The spring salmon of the Columbia reach a great size, fifty pounds being not an unusual weight for them to attain. Some even reaching to seventy-five pounds. They are excessively fat when they first enter the river, but after ascending to the upper waters, they become thin and lose their finest flavor. They are in their best condition when they first come in from the ocean.

The most delicious variety I have tasted in the territory are taken in the Quinnaiult river.and are known as quinnaiult salmon in distinction from any other variety. They rarely attain ten pounds weight, but they are very fat and of the most delicate flavor imaginable. 

The names and varieties of salmon and salmon-trout in Washington territory, as given by Dr.George Suckley, as given in his zoological report to Gov. Stevens areas follows:

1. Salmo Quinnat, Spring Silver salmon, May and June'.

2. Salmo Quinnaiult, April and May.

3. Salmo pancidens, weak tooth salmon, May and June.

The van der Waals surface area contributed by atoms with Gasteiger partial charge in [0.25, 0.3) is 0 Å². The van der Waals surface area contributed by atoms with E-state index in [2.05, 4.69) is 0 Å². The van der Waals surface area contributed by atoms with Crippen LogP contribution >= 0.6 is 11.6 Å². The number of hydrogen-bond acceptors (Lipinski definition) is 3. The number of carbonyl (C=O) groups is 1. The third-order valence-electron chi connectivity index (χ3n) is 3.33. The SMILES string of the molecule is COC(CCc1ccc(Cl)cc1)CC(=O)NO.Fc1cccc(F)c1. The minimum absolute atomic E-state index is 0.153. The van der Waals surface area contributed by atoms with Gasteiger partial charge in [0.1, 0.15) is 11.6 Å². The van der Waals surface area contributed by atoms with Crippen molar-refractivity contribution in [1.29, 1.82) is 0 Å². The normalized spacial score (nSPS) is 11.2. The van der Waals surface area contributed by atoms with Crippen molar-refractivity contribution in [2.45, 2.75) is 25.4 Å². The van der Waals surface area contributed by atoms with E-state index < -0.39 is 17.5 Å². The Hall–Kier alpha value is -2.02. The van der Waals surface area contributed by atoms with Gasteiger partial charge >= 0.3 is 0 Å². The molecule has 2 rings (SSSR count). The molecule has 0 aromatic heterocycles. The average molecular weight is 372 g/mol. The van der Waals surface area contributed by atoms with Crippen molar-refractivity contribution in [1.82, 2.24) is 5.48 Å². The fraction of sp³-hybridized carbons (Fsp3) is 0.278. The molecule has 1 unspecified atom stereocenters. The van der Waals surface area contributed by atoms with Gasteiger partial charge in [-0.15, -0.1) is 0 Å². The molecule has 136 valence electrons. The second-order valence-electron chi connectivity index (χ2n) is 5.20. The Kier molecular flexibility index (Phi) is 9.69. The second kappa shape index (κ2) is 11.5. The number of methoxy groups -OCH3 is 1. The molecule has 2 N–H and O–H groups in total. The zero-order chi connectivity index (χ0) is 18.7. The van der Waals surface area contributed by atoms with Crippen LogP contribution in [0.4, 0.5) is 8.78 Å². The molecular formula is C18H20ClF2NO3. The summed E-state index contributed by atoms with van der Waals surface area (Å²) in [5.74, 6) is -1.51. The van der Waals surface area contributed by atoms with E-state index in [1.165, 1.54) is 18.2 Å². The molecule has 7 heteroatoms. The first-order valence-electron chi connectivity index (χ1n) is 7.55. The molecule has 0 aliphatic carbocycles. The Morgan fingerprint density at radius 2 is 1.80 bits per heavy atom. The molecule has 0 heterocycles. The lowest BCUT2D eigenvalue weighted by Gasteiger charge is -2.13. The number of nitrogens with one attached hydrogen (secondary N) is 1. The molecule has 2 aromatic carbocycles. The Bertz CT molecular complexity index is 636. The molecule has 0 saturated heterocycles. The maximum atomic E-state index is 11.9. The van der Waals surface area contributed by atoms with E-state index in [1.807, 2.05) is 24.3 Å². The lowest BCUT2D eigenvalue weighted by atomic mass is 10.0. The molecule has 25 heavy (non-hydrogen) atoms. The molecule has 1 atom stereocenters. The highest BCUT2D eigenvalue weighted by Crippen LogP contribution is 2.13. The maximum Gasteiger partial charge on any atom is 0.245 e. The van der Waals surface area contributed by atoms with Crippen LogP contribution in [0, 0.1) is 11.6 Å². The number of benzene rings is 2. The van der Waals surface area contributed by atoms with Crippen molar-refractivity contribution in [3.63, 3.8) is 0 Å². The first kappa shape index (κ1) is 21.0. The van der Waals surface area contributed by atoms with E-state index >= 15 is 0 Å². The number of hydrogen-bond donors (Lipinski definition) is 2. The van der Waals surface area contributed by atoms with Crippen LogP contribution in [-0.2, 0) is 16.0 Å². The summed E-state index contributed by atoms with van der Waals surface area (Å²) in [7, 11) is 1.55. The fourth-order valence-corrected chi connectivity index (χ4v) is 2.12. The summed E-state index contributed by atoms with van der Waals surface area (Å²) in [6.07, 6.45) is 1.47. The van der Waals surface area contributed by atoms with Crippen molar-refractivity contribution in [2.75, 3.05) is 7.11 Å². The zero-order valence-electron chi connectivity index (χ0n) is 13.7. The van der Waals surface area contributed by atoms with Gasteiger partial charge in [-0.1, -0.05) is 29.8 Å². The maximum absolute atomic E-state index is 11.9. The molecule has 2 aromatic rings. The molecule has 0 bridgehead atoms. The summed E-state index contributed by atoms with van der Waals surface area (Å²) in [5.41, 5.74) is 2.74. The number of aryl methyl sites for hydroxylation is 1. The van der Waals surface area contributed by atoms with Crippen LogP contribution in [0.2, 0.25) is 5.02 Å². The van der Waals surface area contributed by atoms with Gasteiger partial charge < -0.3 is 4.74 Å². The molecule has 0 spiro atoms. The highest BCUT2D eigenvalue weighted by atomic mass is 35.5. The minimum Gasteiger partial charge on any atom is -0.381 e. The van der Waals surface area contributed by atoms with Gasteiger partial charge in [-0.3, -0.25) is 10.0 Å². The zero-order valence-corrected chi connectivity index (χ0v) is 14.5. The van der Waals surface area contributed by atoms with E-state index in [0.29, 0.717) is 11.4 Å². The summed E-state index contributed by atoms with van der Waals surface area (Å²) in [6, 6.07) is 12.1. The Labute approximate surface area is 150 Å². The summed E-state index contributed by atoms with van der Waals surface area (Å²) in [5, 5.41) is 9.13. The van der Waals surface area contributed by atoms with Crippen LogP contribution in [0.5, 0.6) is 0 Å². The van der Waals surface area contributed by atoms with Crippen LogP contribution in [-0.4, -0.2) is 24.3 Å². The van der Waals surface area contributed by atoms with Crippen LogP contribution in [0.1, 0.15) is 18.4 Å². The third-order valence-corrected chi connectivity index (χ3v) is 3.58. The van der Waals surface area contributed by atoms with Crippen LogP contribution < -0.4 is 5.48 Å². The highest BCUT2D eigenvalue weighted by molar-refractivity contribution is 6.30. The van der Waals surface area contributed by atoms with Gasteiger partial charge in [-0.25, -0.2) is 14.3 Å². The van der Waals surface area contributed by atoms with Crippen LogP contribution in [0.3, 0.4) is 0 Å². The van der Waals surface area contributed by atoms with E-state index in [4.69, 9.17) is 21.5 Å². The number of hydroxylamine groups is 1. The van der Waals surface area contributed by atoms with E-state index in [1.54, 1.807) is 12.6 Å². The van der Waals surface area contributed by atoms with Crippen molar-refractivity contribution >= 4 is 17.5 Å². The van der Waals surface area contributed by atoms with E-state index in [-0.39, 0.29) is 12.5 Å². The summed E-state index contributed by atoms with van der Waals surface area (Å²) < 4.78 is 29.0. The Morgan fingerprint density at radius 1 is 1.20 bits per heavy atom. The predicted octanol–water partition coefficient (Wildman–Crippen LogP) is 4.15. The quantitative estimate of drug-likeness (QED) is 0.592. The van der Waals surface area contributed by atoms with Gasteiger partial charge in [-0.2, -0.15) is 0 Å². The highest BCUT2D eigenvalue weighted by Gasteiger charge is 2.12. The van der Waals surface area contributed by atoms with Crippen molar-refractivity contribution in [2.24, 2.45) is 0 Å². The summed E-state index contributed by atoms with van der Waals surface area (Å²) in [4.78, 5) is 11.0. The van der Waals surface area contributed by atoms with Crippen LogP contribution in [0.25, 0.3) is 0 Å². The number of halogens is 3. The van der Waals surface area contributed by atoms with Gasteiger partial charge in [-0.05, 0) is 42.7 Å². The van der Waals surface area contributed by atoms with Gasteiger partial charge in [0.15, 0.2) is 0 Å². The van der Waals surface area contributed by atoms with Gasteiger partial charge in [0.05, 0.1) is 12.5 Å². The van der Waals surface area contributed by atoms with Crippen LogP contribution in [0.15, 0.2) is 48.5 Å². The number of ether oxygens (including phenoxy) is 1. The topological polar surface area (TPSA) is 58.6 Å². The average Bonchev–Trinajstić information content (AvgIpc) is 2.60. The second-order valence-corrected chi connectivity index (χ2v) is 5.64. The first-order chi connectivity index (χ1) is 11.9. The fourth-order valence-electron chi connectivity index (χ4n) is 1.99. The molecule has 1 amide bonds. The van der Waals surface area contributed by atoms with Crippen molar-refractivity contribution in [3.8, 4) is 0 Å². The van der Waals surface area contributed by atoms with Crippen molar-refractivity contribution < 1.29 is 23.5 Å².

4. Salmo Tsuppitch, while salmon, September.

5. Salmo Truncutus, silvery winter salmon, or squaretailed salmon, mid-winter.

6. Salmo Gairdinori, spring salmon, May and June.

7. Salmo Confluentus, Nisqually salmon June.

8. Salmo Sconlin, hook nose salmon, September and October.

9. Salmo Pro ens, bump back salmon, September and October in alternate years.

10. Salmo Canis, dog salmon, or spotted salmon, October and November. 

11. Salmo Gibsii, black-spottedsalmon-trout, May.

12. Salmo Spectablis, red spotted salmon-trout Mid Summer and Autumn.

13. Salmon (Fario) Aurora, orange spotted trout.

14. Salmo Clarkii, brook trout or Clark's salmon.